Review of aluminum, paraben, and sulfate product disclaimers on personal care products

Walter Liszewski*, Abu Jaafar Zaidi, Elise Fournier, Andrew Scheman

*Corresponding author for this work

Research output: Contribution to journalReview articlepeer-review

1 Scopus citations


Background: Product disclaimers listed on personal care products face limited regulation. These disclaimers may be helpful or may mislead the public. Objective: Review the evidence supporting the potential harms of 3 compounds commonly addressed by product disclaimers: parabens, aluminum, and sulfates. Methods: Reported cases of adverse events to these compounds were identified. Trends in allergic contact dermatitis reactions to chemicals used in place of these compounds were also identified. Results: There is limited evidence that parabens and aluminum pose a threat to human health; there is even less evidence that topical sulfate-containing products pose a danger to consumers. In the setting of paraben avoidance, there has been a steady increase in cases of allergic contact dermatitis to preservatives that are more allergenic, specifically the isothiazolinones. Limitations: Assessment of the toxicology of these compounds is ongoing and may change with new data. Conclusion: There is limited evidence that parabens, aluminum, and sulfates used in personal care products pose a health risk. There is evidence that avoidance of parabens has resulted in an epidemic of allergic contact dermatitis to isothiazolonine preservatives.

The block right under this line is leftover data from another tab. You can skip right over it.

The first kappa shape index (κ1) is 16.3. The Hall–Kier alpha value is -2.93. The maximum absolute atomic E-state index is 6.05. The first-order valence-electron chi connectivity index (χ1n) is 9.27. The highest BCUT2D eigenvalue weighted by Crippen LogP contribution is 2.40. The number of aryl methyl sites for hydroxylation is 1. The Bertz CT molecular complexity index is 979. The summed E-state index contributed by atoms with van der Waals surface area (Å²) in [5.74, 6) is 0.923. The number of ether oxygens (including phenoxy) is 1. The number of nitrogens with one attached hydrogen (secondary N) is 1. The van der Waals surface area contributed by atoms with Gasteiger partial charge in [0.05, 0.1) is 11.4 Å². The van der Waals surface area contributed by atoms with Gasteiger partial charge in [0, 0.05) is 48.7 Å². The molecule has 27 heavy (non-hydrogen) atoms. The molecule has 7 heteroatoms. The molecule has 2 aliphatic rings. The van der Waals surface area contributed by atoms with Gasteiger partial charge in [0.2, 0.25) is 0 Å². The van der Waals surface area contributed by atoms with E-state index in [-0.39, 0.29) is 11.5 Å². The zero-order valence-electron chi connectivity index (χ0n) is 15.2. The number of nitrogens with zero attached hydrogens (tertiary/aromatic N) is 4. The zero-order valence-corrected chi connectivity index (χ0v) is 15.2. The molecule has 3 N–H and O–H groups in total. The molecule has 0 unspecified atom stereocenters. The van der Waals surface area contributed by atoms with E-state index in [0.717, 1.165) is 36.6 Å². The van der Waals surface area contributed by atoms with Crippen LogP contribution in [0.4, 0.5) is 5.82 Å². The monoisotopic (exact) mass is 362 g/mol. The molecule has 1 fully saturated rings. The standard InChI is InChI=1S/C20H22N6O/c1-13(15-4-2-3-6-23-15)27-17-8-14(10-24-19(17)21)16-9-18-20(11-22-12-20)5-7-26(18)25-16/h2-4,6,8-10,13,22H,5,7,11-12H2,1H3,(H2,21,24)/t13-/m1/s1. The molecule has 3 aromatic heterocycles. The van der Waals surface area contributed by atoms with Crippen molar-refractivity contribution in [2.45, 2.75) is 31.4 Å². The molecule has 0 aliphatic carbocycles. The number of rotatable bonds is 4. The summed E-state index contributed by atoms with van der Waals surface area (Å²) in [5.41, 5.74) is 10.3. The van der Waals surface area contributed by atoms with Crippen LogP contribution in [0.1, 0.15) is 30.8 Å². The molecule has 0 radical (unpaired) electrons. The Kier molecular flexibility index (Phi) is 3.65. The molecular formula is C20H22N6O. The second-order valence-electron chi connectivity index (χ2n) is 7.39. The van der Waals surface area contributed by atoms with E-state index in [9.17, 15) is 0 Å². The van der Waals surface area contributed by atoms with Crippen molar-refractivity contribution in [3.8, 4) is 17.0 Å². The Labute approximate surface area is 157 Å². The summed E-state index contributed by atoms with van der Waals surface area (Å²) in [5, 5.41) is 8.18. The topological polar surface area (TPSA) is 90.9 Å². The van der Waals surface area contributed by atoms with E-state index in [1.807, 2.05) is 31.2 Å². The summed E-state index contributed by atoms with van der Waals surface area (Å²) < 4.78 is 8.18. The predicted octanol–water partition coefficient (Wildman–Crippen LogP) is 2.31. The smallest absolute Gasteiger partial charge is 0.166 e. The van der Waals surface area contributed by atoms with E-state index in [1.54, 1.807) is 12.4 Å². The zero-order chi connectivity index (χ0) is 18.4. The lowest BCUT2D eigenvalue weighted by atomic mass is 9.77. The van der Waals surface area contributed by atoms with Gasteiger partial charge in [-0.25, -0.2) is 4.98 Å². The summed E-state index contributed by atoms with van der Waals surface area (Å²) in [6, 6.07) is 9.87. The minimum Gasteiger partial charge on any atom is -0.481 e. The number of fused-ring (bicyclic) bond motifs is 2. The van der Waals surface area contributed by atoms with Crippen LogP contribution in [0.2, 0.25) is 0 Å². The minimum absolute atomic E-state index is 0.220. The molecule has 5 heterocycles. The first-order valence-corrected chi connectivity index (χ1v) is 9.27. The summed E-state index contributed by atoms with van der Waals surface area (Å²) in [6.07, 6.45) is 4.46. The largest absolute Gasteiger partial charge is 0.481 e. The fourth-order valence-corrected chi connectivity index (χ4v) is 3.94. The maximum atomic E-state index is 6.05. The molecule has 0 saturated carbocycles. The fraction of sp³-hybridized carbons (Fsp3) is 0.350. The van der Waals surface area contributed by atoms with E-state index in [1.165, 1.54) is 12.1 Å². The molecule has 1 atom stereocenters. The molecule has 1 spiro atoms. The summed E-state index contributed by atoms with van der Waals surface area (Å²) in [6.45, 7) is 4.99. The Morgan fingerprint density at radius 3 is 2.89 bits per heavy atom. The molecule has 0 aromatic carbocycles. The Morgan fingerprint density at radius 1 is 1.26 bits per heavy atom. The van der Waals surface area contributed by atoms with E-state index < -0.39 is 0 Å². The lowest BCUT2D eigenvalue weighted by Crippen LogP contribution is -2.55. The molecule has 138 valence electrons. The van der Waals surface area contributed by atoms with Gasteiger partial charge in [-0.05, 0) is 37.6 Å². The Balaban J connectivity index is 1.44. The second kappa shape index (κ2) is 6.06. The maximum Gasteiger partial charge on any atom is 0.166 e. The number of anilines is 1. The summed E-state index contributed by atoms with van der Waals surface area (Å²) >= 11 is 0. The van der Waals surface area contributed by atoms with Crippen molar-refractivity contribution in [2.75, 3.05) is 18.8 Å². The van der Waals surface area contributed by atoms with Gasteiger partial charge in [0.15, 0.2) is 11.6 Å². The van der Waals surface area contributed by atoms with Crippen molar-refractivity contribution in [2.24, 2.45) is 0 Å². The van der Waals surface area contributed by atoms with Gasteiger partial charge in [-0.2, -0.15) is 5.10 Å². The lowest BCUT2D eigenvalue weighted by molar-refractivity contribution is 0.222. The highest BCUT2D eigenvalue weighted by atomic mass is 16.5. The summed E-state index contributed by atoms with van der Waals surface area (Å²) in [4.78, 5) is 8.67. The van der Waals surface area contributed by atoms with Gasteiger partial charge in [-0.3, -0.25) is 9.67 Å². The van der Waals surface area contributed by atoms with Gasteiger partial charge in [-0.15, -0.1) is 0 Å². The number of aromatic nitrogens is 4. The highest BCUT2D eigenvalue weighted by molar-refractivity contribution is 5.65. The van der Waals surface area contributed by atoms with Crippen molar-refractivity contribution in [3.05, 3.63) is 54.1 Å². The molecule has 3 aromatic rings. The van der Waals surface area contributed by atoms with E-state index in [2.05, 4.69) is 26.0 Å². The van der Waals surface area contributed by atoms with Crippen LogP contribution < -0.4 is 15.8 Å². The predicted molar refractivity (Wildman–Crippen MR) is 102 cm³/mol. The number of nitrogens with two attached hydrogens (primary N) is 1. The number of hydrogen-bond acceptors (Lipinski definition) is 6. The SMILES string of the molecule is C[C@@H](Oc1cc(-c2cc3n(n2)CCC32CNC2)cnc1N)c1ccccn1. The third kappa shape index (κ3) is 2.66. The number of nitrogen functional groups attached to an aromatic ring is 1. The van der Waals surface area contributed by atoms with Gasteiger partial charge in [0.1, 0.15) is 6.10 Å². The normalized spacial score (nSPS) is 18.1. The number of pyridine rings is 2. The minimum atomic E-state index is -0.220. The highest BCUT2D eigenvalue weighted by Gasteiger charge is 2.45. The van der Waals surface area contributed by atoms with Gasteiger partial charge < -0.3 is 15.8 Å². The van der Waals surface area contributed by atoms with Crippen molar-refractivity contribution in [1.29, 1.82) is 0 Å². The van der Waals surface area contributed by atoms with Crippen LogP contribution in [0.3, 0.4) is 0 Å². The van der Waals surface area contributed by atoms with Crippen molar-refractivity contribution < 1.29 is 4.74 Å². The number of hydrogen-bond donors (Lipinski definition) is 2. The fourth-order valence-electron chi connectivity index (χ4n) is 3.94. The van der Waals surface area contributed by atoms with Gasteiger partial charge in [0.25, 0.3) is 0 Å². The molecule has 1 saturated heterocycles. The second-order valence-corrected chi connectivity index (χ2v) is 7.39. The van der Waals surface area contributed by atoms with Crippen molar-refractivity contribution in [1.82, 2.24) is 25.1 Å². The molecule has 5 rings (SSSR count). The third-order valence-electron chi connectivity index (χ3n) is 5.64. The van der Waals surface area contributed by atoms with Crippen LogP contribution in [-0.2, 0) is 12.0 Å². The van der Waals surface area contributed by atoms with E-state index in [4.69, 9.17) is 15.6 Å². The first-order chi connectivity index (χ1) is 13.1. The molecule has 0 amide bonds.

Original languageEnglish (US)
JournalJournal of the American Academy of Dermatology
StateAccepted/In press - 2021


  • ACD
  • allergic contact dermatitis
  • antiperspirants
  • carcinogens
  • chemistry
  • contact dermatitis
  • dermatitis
  • formulation sodium lauryl sulfate

ASJC Scopus subject areas

  • Dermatology


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